France’s beloved abbey of Mont-Saint-Michel has reached a ripe old age. It's been 1,000 years since the laying of its first stone.
The millennial of the UNESCO World Heritage site and key Normandy tourism magnet is being celebrated until November with exhibits, dance shows and concerts. French President Emmanuel Macron is heading there on Monday.
Macron plans to deliver a speech and to see a new exhibit tracing the Romanesque abbey's history via 30 objects and pieces, including a restored statue of Saint Michael. Legend has it that the archangel Michael appeared in 708, duly instructing the bishop of nearby Avranches to build him a church on the rocky outcrop.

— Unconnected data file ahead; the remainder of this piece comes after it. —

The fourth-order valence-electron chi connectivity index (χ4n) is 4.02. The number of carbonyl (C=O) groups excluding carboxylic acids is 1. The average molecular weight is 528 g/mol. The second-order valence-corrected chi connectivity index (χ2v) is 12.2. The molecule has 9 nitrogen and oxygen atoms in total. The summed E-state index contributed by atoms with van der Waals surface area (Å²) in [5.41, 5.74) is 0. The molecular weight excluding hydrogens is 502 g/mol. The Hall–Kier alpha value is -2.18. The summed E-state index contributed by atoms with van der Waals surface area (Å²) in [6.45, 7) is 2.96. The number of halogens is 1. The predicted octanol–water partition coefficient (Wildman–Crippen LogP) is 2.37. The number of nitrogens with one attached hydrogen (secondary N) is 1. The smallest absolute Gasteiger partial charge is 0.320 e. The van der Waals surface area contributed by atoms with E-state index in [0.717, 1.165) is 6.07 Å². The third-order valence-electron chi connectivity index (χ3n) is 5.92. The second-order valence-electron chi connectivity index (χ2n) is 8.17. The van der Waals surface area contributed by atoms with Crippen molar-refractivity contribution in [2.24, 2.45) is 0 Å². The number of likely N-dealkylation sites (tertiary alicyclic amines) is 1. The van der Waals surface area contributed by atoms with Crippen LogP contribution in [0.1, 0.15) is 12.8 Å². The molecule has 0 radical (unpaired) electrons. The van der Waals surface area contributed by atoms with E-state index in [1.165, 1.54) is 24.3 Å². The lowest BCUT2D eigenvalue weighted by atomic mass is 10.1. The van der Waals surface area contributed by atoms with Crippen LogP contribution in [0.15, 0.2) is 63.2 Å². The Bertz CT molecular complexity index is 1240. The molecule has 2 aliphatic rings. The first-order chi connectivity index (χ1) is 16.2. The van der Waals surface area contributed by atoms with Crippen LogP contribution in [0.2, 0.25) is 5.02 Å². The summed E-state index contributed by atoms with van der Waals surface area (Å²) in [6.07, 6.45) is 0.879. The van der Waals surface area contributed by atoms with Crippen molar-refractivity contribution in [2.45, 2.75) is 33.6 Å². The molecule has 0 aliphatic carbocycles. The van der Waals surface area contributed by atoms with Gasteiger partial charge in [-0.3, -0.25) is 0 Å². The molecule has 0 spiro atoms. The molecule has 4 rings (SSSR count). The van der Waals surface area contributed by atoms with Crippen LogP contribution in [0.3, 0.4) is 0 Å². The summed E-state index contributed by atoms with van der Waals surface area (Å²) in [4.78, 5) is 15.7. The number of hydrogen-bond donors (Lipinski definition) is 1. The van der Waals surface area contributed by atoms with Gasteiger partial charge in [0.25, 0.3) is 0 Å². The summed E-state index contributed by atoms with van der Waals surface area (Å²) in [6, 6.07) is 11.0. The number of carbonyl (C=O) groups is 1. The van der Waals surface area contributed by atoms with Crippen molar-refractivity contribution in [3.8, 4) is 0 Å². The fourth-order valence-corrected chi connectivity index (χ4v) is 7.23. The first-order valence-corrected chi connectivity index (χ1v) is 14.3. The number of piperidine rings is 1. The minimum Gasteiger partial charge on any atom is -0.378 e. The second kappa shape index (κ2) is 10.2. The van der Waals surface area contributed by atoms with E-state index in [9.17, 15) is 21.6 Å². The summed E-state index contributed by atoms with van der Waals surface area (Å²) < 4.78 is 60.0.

The exhibit, two years in the making, opened last month. It covers the complex process of building what is considered an architectural jewel on a rocky island linked to the mainland only by a narrow causeway at high tide.
Four crypts were constructed on the granite tip along with a church on top. The exhibit explains how the original structure, built in 966, became too small for pilgrims, spurring on the builders to create the 11th century abbey that stands to this day.
France has spent more than 32 million euros ($34 million) over 15 years to restore the building, and the work is nearing completion. Authorities have also tried in recent years to protect the monument’s surrounding environment from the impact of mass tourism.
One of the most popular French destinations outside Paris, Mont-Saint-Michel island attracted 2.8 million visitors last year, including 1.3 million for the abbey. It was not closed to visitors for the presidential visit, but local authorities were taking measures for it to go as smoothly as possible.